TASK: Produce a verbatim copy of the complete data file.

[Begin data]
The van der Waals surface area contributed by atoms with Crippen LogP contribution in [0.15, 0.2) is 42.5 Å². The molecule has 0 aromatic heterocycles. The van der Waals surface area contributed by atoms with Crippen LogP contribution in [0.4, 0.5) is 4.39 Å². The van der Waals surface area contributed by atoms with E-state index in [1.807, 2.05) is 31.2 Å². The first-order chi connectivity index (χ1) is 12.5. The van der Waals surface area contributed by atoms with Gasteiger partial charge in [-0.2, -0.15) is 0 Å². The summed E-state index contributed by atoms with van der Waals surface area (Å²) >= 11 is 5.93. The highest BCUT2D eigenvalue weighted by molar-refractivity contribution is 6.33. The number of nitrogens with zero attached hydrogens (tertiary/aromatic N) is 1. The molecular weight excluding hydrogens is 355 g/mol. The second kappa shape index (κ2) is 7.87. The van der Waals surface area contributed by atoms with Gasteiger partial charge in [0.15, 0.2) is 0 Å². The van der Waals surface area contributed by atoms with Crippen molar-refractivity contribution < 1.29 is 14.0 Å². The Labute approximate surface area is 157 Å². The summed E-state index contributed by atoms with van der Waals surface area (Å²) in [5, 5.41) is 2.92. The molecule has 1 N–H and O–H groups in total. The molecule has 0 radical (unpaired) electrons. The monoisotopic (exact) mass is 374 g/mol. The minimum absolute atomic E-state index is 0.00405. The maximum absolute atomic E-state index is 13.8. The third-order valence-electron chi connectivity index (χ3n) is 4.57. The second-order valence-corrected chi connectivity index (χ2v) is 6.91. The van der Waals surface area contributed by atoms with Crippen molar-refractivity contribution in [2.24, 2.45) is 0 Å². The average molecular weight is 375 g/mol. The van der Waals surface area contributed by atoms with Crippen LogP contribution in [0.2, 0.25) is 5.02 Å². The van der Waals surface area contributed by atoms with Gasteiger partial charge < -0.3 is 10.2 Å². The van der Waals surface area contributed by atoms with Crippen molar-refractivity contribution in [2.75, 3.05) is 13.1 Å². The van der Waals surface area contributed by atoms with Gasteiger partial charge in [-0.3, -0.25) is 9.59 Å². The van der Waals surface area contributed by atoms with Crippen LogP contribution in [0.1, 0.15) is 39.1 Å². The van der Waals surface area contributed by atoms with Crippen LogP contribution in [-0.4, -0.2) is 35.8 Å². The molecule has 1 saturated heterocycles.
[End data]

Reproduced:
The van der Waals surface area contributed by atoms with Crippen LogP contribution in [0.15, 0.2) is 42.5 Å². The molecule has 0 aromatic heterocycles. The van der Waals surface area contributed by atoms with Crippen LogP contribution in [0.4, 0.5) is 4.39 Å². The van der Waals surface area contributed by atoms with E-state index in [1.807, 2.05) is 31.2 Å². The first-order chi connectivity index (χ1) is 12.5. The van der Waals surface area contributed by atoms with Gasteiger partial charge in [-0.2, -0.15) is 0 Å². The summed E-state index contributed by atoms with van der Waals surface area (Å²) >= 11 is 5.93. The highest BCUT2D eigenvalue weighted by molar-refractivity contribution is 6.33. The number of nitrogens with zero attached hydrogens (tertiary/aromatic N) is 1. The molecular weight excluding hydrogens is 355 g/mol. The second kappa shape index (κ2) is 7.87. The van der Waals surface area contributed by atoms with Gasteiger partial charge in [0.15, 0.2) is 0 Å². The van der Waals surface area contributed by atoms with Crippen molar-refractivity contribution < 1.29 is 14.0 Å². The Labute approximate surface area is 157 Å². The summed E-state index contributed by atoms with van der Waals surface area (Å²) in [5, 5.41) is 2.92. The molecule has 1 N–H and O–H groups in total. The molecule has 0 radical (unpaired) electrons. The monoisotopic (exact) mass is 374 g/mol. The minimum absolute atomic E-state index is 0.00405. The maximum absolute atomic E-state index is 13.8. The third-order valence-electron chi connectivity index (χ3n) is 4.57. The second-order valence-corrected chi connectivity index (χ2v) is 6.91. The van der Waals surface area contributed by atoms with Crippen molar-refractivity contribution in [2.24, 2.45) is 0 Å². The average molecular weight is 375 g/mol. The van der Waals surface area contributed by atoms with Crippen LogP contribution in [0.2, 0.25) is 5.02 Å². The van der Waals surface area contributed by atoms with Gasteiger partial charge < -0.3 is 10.2 Å². The van der Waals surface area contributed by atoms with Crippen molar-refractivity contribution in [2.75, 3.05) is 13.1 Å². The van der Waals surface area contributed by atoms with Gasteiger partial charge in [-0.3, -0.25) is 9.59 Å². The van der Waals surface area contributed by atoms with Crippen LogP contribution in [0.1, 0.15) is 39.1 Å². The van der Waals surface area contributed by atoms with Crippen LogP contribution in [-0.4, -0.2) is 35.8 Å². The molecule has 1 saturated heterocycles.